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Thursday, June 13, 2024
The Observer

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Finding synergy: Rucki translates ROTC experience into the ring

“This is something you can’t do on any other college campus in the country on this level.” 

For senior Bengal Bouts vice president Rob Rucki, Bengal Bouts has been a constant source of pride during his time at Notre Dame. Arriving as a freshman during the infamous 2020 school year posed many social challenges on the closed campus. Despite his residence in Carroll Hall and participation in Naval ROTC (NROTC) Marine Corps, Rucki hoped to involve himself in something more athletically focused. When Rucki found Bengal Bouts, he was immediately hooked.

“Pretty much as soon as I heard there was boxing I was just like ‘that is awesome',” Rucki said. “I would argue that's almost every male’s reaction on campus. This is something you can’t do on any other college campus in the country on this level. It’s incredible. It really became an obsession and it had me in a chokehold before I was even at practice.”

Joining a tight-knight group during the COVID era provided a getaway for Rucki amidst a chaotic world. Despite a tournament cancellation that year, Rucki gained experience and built a passion for boxing that he would continue to carry throughout his time on Bengal Bouts.

“I could come here, hang out with a great group of dudes, get a killer workout in and learn a skill that has honestly changed my life physically, mentally, all of the above,” Rucki said.

Rucki entered the ring sophomore year, experiencing his first tournament and the various emotions associated with the Bouts. 

“The feeling of stepping into the ring is incomparable, it's incredible,” Ruck said. “It’s the scariest thing I’ve ever done in my life I think. It’s an adrenaline rush and it’s overcoming a fear that is really visceral.”

After not making it to the finals in 2022, Rucki set his sights on reaching Purcell Pavilion junior year. He was also chosen as a captain, increasing his involvement with the club. After a difficult battle in the final round, Rucki was eventually chosen as vice president at the end of his junior year, taking on a role where he specifically concentrates on the marketing side of the program.

“Just very grateful for the opportunity to step up even more so as VP,” Rucki said. “Me and Nick have put everything we have into fostering a culture of excellence, awesome camaraderie, incredible boxing and ultimately super strong fundraising.”

Fundraising is a core aspect of Bengal Bouts. Club members raise money for the Holy Cross Missions in Bangladesh. Currently, the team is trying to raise $275,000 and is well on their way to shattering these fundraising goals.

“Ultimately there is a lot of service built into this very lonesome and personal sport that is boxing,” Rucki said. "At the same time, you are using that as a tool to do some real good in the world. That’s something I didn’t really expect coming in and it’s probably one of my favorite parts now.”

In addition to the fundraising aspect, there are many day-to-day operations Rucki wrangles, such as juggling an email list of over 1,000 people, preparing for the tournament and creating posters and marketing materials. When he finds himself caught up in the breadth of responsibilities necessary to make the tournament happen, Rucki reminds himself of the Bengal Bouts mission and the boxers who are invested.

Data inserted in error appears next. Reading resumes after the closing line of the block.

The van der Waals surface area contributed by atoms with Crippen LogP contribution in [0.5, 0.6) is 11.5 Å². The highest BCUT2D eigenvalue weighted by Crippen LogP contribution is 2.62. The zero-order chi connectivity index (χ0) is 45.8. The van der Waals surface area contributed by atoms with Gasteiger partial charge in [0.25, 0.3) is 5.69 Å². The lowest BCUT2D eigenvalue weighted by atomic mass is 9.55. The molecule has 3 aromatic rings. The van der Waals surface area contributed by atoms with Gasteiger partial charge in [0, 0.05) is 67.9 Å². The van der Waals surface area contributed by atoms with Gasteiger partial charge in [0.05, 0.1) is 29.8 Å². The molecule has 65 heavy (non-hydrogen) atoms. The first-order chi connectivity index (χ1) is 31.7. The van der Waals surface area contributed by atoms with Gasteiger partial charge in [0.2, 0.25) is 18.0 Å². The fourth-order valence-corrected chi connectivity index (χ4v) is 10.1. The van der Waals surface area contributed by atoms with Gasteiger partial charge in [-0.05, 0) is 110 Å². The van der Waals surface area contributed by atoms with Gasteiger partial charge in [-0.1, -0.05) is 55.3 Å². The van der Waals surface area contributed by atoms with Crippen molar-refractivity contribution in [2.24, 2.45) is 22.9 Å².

“At the end of every practice we bring it in, we choose a boxer and he goes ‘1, 2, 3, sakti’ and we all say ‘sāhasa’,” Rucki said. “Sakti means strength and sāhasa means courage. It’s kind of our Bengali motto. It’s just a really cool moment at the end of practice after working so hard. It’s really the people that make the program so special.”

Rucki also takes an active role in running workouts and preparing the boxers to be fit for the tournament. Rucki’s involvement in NROTC Marine Corps has been directly helpful in developing the grit necessary while also having the confidence and presence to lead in the ring. Rucki holds physical therapy/fitness leadership positions within ROTC that have strengthened these skills. His participation in elite military programs has also increased his confidence. 

“I had the opportunity to go to Officer Candidate School this summer in the Marine Corps which is a really huge milestone for my ROTC program,” Rucki said. “It was six weeks of getting beat up, just really mentally taxing and it was a leadership development course. Having come back from that this summer really set my foundation for coming to the club and being able to have that presence.”

Immediately following graduation in May, Rucki will be commissioned as a Lieutenant in the Marine Corps for a four-year service commitment. He aspires to be a pilot and will be working toward that goal during this time. 

“My future is more or less laid out for me and again it has a lot of synergy with what I’m doing in this program,” Rucki said. I know the skills and leadership lessons I’m learning here in The Pit can translate to the next decade in my life of being a Marine and flying cool stuff.”

In the meantime, Rucki is gearing up for what he hopes will be “the coolest tournament in the last 94 years.” When asked what people can do to support, Rucki emphasized the importance of showing up to the bouts.

“Come out to the bouts if you can, if you can’t, tune in online,” Rucki said. “We want to see a turnout on the 24th of February at Purcell Pavillion. It’s going to be an electric night with a lot of guys giving it their all in the ring.”

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